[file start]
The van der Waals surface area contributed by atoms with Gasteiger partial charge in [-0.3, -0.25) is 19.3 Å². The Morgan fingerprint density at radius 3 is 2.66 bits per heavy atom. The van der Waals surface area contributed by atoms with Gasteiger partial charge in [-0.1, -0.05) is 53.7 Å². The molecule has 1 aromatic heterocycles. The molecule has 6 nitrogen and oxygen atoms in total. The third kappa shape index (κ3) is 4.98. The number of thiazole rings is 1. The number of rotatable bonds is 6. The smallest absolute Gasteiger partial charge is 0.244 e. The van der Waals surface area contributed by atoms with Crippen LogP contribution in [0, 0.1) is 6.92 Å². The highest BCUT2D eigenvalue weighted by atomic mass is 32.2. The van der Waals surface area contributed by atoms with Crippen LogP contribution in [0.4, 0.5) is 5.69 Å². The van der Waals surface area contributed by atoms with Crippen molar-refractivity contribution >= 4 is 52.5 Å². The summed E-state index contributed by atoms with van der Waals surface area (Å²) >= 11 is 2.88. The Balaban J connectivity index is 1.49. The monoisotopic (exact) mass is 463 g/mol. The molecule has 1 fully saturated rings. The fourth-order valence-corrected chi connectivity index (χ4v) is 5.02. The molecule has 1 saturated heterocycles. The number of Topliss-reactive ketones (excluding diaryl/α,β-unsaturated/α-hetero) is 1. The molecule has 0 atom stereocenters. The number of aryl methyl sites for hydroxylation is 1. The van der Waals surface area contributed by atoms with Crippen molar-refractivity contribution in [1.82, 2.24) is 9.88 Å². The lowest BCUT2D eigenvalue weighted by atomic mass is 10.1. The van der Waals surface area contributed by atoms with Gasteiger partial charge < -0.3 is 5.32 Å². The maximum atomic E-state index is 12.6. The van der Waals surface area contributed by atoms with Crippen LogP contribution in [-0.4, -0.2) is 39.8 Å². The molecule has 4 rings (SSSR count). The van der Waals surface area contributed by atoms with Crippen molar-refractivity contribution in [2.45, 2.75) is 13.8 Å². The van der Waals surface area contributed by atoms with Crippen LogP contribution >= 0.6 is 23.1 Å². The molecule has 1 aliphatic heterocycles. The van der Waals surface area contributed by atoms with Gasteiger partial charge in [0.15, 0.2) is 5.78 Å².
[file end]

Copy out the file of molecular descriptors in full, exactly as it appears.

The van der Waals surface area contributed by atoms with Gasteiger partial charge in [-0.3, -0.25) is 19.3 Å². The Morgan fingerprint density at radius 3 is 2.66 bits per heavy atom. The van der Waals surface area contributed by atoms with Gasteiger partial charge in [-0.1, -0.05) is 53.7 Å². The molecule has 1 aromatic heterocycles. The molecule has 6 nitrogen and oxygen atoms in total. The third kappa shape index (κ3) is 4.98. The number of thiazole rings is 1. The number of rotatable bonds is 6. The smallest absolute Gasteiger partial charge is 0.244 e. The van der Waals surface area contributed by atoms with Crippen LogP contribution in [0, 0.1) is 6.92 Å². The highest BCUT2D eigenvalue weighted by atomic mass is 32.2. The van der Waals surface area contributed by atoms with Crippen LogP contribution in [0.4, 0.5) is 5.69 Å². The van der Waals surface area contributed by atoms with Crippen molar-refractivity contribution >= 4 is 52.5 Å². The summed E-state index contributed by atoms with van der Waals surface area (Å²) >= 11 is 2.88. The Balaban J connectivity index is 1.49. The monoisotopic (exact) mass is 463 g/mol. The molecule has 1 fully saturated rings. The fourth-order valence-corrected chi connectivity index (χ4v) is 5.02. The molecule has 1 saturated heterocycles. The number of Topliss-reactive ketones (excluding diaryl/α,β-unsaturated/α-hetero) is 1. The molecule has 0 atom stereocenters. The number of aryl methyl sites for hydroxylation is 1. The van der Waals surface area contributed by atoms with Crippen molar-refractivity contribution in [1.82, 2.24) is 9.88 Å². The lowest BCUT2D eigenvalue weighted by atomic mass is 10.1. The van der Waals surface area contributed by atoms with Gasteiger partial charge < -0.3 is 5.32 Å². The maximum atomic E-state index is 12.6. The van der Waals surface area contributed by atoms with Crippen LogP contribution in [-0.4, -0.2) is 39.8 Å². The molecule has 4 rings (SSSR count). The van der Waals surface area contributed by atoms with Crippen molar-refractivity contribution in [2.45, 2.75) is 13.8 Å². The van der Waals surface area contributed by atoms with Crippen LogP contribution >= 0.6 is 23.1 Å². The molecule has 1 aliphatic heterocycles. The van der Waals surface area contributed by atoms with Gasteiger partial charge in [0.15, 0.2) is 5.78 Å².